Saturday, July 14, 2007

The Pleasures of the Flesh

It all started because HM had a serious case of ennui. Go for a walk? No. Movie? No. Shopping? Maybe. Vivocity? No. Plaza Singapura? No. Ngee Ann City? Maybe. It only ended when HM herself came up with a game plan - go look for a Vietnamese stall in a Joo Chiat Road kopitiam, one that the travelling hungryboy (HM is an avid reader of his blog) had reviewed. According to him, it sold authentic Vietnamese hawker food. A food adventure! Perfect, as far as I was concerned, and anything to end the impasse.

Hence, after a long day of flopping around like a boneless chicken*, we were finally out the door and on a long bus ride to the east.

*HM, I mean. We vegetate quite differently. I am more like a jello, quite content to just sit there and wobble.

For those who think Joo Chiat is a merely a conglomerate of establishments in one guise or another dedicated to the world's oldest profession, think again. Not all is seedy and disreputable. Personally, I think the Joo Chiat "scene", and that of other red light districts, provide much needed and refreshing contrast to the staid, antiseptic parts of Singapore. Of course, the morally upright residents of Joo Chiat would probably disagree with me, but, hey, there is at least one fringe benefit of living right next door to temples of the flesh. Amidst all the bars and massage parlours, there is A LOT of food, and at all hours too. The traditional Peranakan restaurants have been joined by an exotic array of eateries selling everything from Beijing xiaochi (small eats) to Vietnamese zhicha, reflecting the cosmopolitan nature of the neighbourhood, or, I dare say, of the aforementioned industry (wow, evidence of globalisation!).

We finally found our little stall in a kopitiam called Eastern Wind, practically at the end of Joo Chiat Road, near the Geyland Serai junction. It really was just a stall in a coffeeshop, one of these quiet little kopitiams where uncles can sit, alone or with a friend, nursing their beers without anyone hassling them. The stall had a sign that read "My Favourite Vietnamese" or "Favourite Vietnamese", I can't recall, and no menu. Hence, I had to rely on hand signals and what little (and I'm sure horribly mispronounced) Vietnamese vocabulary to place our order.

Sadly, there was no banh mi to be had. The travelling hungryboy had raved about this stall's version of the ubiquitous Vietnamese pate sandwich, but, after much uncovering of various food items and some (my) weak attempts to pronounce banh mi, the old Vietnamese uncle who ran the stall and I established that, indeed, he was not selling any that day.

Instead, we had:

goi cuon or fresh rolls

dipping sauce

pho bo or Vietnamese beef noodles

It was good simple food. For the Vietnamese hostesses who plied their trade two doors away at a lounge, it may not have been anything to write home about, but I'm guessing it was close enough to the real thing to keep the blues away. Certainly, Uncle got a steady flow of business from the ladies who would pop out of the lounge, order something and then disappear back inside. In response, he trotted to and fro with bowlfuls of pho. As for us, we enjoyed the meal which came up to $13 in total, inclusive of two bowls of pho.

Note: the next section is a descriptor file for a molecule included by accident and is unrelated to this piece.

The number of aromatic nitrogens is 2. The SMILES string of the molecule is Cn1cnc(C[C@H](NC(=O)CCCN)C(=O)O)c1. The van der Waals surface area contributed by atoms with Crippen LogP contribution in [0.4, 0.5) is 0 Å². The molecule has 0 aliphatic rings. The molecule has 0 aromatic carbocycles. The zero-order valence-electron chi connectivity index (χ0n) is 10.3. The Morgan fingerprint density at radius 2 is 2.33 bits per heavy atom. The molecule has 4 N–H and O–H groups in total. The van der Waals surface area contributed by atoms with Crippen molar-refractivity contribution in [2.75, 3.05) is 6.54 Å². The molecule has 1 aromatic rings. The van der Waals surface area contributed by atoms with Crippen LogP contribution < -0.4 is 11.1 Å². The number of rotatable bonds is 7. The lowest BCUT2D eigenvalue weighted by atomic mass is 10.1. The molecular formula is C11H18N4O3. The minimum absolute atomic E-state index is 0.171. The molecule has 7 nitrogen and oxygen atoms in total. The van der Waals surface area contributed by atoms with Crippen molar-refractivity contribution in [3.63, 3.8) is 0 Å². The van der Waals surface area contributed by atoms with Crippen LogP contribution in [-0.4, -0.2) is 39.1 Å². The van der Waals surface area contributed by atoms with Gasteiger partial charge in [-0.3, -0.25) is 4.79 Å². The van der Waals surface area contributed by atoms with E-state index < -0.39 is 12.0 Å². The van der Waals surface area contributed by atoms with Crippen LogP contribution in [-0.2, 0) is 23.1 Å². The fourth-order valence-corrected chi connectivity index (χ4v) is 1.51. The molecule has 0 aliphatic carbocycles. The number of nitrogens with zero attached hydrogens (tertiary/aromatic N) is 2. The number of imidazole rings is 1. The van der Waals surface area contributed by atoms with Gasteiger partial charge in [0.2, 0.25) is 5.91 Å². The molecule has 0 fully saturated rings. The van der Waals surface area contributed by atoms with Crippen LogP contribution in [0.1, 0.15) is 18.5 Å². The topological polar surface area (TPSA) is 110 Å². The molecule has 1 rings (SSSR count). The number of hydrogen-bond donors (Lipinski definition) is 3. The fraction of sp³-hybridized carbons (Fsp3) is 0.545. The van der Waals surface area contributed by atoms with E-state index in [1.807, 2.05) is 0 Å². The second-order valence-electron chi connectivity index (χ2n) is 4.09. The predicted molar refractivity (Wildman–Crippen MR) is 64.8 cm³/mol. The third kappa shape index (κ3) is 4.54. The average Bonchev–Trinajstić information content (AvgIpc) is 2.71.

Incidentally, the chilli packed a punch. HM had prudently parked the dollop that came on top of the pho aside, spooning it bit by bit back into the soup, to control the amount of heat. I had decided to brave it and stir it all in, since there didn't seem to be very much of it. At first, it was not as spicy as I thought it would be, but by the end of the meal, it was just a little too hot if shiok nonetheless.

As we headed back towards Katong, we came across a newly opened patisserie, Obolo, just before the junction with East Coast Road. We sat down and had:

golden maple-pecan baked cheesecake - infused with maple syrup and caramelised toasted crunchy pecans on a biscuit crust

noisette - dark chocolate mousse, caramelised toasted nazelnuts, crunchy praline feullitine & chocolate genoise enrobed in chocolate glacage

At $6.90 a slice, this was way more upmarket than the dinner we just had. I liked the cheesecake - the maple syrup was a nice touch. HM really enjoyed the noisette. Together with two cappucinos (which were really lattes, tsk), the bill came up to $20.50. The patiserrie was actually offering an opening promotion - three slices of cake for $15.90 - but we showed remarkable restraint in settling for just two. What HM couldn't resist though was going home with some of these:


At $8 for half a dozen, they were cheaper than Canele's. Ah, but were they as good as, or better than Canele's? HM will provide her answer in due course.



Blogger Sonicstarburst said...

Hey there,

Let me know how the macaroons are. DYING to try it...OBOLO's cheesecake is yummy-licious. Ordered it before.

We should go for coffee soon

7:32 pm  
Blogger blobbes said...

what a coincidence - we were eating the macaroons just as I came across your post. They weren't bad but we prefer Canele's. In terms of texture, Canele's were cruchy on the outside and melt-in-your-mouth soft on the inside. Obolo's didn't have that contrast. Also, Obolo's were a little too sweet for our taste.

9:54 pm  
Blogger Sonicstarburst said...

I know what u mean, Canele's is crunchy. I first tried macaroons in Singapore was at Choupinette next to Coronation Plaza. Got mini-ones the other day from Gobi, again a lil sweet n definitely poles apart from Canele's. Shall try maki ng my own when I have time!

10:54 pm  

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